Like the pale red blood stain on Ms Susan Mburu’s grey jumper, the pain she feels, one of a mother who lost a child too young, will never go away...
Days after her three-year-old son Leon Nyongesa, died Ms Mburu is still struggling to make sense of the death, one she believes could have been avoided if doctors and nurses at the Kenyatta National Hospital would have attended to him promptly.
On the Monday of March 25, her son was fine and they even went out for lunch.
That evening, while Leon was not seriously ill, Mburu decided to take him to a clinic near their home in Nairobi, where he was diagnosed with pneumonia and instructed to a day later for treatment.
By 10 am on Tuesday, Mburu reveals, Leon’s condition was worsening but he was not badly off.
At noon, she took him back to the hospital. The doctors gave him medicine and told her to take him back later for an injection.
When they returned home in the afternoon, Leon played with his toys in the living room before taking a nap. It was not long before Leon began displaying minor signs of illness, mostly fever, Mburu recounts.
“They just gave us medicine and said they can’t inject him until the evening, so we went back home,” Mburu notes.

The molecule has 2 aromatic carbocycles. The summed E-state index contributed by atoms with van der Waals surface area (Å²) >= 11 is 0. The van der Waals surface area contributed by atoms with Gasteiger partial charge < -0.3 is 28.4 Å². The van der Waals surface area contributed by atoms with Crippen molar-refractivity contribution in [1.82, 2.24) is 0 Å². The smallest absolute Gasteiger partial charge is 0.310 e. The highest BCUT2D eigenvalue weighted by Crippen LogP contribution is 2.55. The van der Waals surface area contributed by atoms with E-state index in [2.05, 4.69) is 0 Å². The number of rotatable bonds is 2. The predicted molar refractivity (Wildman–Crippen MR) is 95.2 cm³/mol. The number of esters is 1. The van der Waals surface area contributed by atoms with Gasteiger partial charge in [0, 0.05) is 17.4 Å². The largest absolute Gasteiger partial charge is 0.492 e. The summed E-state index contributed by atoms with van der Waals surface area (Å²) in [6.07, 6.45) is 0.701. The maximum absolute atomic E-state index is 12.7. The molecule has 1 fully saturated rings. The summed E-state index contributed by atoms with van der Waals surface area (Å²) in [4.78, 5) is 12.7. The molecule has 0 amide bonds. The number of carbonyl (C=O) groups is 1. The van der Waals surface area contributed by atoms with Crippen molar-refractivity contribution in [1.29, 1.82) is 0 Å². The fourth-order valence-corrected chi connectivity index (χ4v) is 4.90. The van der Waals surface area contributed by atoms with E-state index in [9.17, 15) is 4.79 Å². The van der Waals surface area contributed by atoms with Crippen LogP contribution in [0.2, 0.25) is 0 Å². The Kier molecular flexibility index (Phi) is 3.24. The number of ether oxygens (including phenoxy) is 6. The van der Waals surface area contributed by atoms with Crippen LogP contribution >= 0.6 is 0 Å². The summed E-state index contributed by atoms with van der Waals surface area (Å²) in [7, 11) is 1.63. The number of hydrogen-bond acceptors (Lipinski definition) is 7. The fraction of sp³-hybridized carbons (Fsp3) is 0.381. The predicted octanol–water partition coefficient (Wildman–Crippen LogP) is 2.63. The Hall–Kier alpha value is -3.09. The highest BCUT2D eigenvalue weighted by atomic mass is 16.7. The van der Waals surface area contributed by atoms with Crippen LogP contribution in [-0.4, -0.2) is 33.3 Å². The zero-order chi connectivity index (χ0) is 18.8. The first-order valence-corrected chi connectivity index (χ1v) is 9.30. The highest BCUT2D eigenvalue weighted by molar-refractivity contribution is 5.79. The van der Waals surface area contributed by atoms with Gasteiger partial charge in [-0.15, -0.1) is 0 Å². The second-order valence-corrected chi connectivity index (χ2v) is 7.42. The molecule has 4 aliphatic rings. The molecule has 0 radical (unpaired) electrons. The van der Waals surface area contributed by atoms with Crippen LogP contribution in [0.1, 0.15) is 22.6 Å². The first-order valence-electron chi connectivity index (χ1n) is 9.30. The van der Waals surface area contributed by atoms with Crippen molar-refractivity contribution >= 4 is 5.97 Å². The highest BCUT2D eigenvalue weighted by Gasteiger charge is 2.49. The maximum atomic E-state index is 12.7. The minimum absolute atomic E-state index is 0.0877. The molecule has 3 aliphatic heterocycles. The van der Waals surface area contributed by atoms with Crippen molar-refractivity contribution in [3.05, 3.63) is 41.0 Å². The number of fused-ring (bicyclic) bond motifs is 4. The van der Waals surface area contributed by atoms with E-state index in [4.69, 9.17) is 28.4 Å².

Everything, however, took a turn at around midnight.
“By around midnight his fever had become too high and he was mumbling to himself”.
In the urgency of the moment, Mburu decided to take Leon to hospital, bypassing several hospitals in favour of Kenyatta National Hospital, a decision she now says she regrets.
“We got to KNH before 2 a.m. and stayed in line waiting to see a doctor for hours. It was only at 7.30 a.m. that we were finally attended to,” Mburu told Standard as she cried uncontrollably.
While the previous hospital revealed Leon had pneumonia, KNH told Mburu and her husband that Leon had malaria and admitted him into Ward 3D at 8 a.m., then put him on a fluid drip.
She says that even despite the admission, her son was not seen by a doctor.
“A nutritionist passed around and asked how the child was feeding at 8 a.m.,” she says.
Several hours elapsed, Mburu reveals, yet no doctor came to see them.